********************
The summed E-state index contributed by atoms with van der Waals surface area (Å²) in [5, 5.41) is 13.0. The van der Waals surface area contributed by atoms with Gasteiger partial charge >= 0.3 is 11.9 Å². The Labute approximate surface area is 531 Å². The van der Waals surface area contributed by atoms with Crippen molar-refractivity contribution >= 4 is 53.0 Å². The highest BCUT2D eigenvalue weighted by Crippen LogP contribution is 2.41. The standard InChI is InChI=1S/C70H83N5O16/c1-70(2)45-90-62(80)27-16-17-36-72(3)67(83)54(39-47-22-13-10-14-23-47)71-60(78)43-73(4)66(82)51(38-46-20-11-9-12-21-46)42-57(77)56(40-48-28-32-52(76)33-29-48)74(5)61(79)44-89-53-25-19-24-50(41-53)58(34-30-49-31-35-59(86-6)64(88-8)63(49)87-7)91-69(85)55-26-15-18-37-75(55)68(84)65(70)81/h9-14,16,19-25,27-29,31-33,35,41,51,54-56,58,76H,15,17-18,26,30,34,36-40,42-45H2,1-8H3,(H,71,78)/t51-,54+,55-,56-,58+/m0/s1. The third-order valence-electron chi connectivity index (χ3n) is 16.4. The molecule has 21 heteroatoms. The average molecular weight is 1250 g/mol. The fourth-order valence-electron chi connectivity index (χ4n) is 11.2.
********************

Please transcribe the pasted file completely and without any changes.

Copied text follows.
The summed E-state index contributed by atoms with van der Waals surface area (Å²) in [5, 5.41) is 13.0. The van der Waals surface area contributed by atoms with Gasteiger partial charge >= 0.3 is 11.9 Å². The Labute approximate surface area is 531 Å². The van der Waals surface area contributed by atoms with Crippen molar-refractivity contribution >= 4 is 53.0 Å². The highest BCUT2D eigenvalue weighted by Crippen LogP contribution is 2.41. The standard InChI is InChI=1S/C70H83N5O16/c1-70(2)45-90-62(80)27-16-17-36-72(3)67(83)54(39-47-22-13-10-14-23-47)71-60(78)43-73(4)66(82)51(38-46-20-11-9-12-21-46)42-57(77)56(40-48-28-32-52(76)33-29-48)74(5)61(79)44-89-53-25-19-24-50(41-53)58(34-30-49-31-35-59(86-6)64(88-8)63(49)87-7)91-69(85)55-26-15-18-37-75(55)68(84)65(70)81/h9-14,16,19-25,27-29,31-33,35,41,51,54-56,58,76H,15,17-18,26,30,34,36-40,42-45H2,1-8H3,(H,71,78)/t51-,54+,55-,56-,58+/m0/s1. The third-order valence-electron chi connectivity index (χ3n) is 16.4. The molecule has 21 heteroatoms. The average molecular weight is 1250 g/mol. The fourth-order valence-electron chi connectivity index (χ4n) is 11.2.